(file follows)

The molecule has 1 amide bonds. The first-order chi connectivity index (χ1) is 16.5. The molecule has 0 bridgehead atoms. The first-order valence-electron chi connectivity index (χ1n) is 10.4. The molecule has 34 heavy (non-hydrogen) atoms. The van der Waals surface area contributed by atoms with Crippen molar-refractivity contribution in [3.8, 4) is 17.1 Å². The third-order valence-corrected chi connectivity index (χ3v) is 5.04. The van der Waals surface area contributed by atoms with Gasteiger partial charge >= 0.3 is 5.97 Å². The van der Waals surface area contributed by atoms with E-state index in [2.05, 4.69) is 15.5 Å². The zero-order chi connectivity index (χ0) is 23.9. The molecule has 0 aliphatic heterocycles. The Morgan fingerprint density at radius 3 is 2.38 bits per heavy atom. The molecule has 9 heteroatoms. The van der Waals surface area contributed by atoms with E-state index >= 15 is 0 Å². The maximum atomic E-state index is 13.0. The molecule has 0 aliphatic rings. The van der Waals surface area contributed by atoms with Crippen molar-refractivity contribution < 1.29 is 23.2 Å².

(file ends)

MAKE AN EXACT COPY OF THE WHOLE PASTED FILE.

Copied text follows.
The molecule has 1 amide bonds. The first-order chi connectivity index (χ1) is 16.5. The molecule has 0 bridgehead atoms. The first-order valence-electron chi connectivity index (χ1n) is 10.4. The molecule has 34 heavy (non-hydrogen) atoms. The van der Waals surface area contributed by atoms with Crippen molar-refractivity contribution in [3.8, 4) is 17.1 Å². The third-order valence-corrected chi connectivity index (χ3v) is 5.04. The van der Waals surface area contributed by atoms with Gasteiger partial charge >= 0.3 is 5.97 Å². The van der Waals surface area contributed by atoms with E-state index in [2.05, 4.69) is 15.5 Å². The zero-order chi connectivity index (χ0) is 23.9. The molecule has 0 aliphatic heterocycles. The Morgan fingerprint density at radius 3 is 2.38 bits per heavy atom. The molecule has 9 heteroatoms. The van der Waals surface area contributed by atoms with E-state index >= 15 is 0 Å². The maximum atomic E-state index is 13.0. The molecule has 0 aliphatic rings. The van der Waals surface area contributed by atoms with Crippen molar-refractivity contribution < 1.29 is 23.2 Å².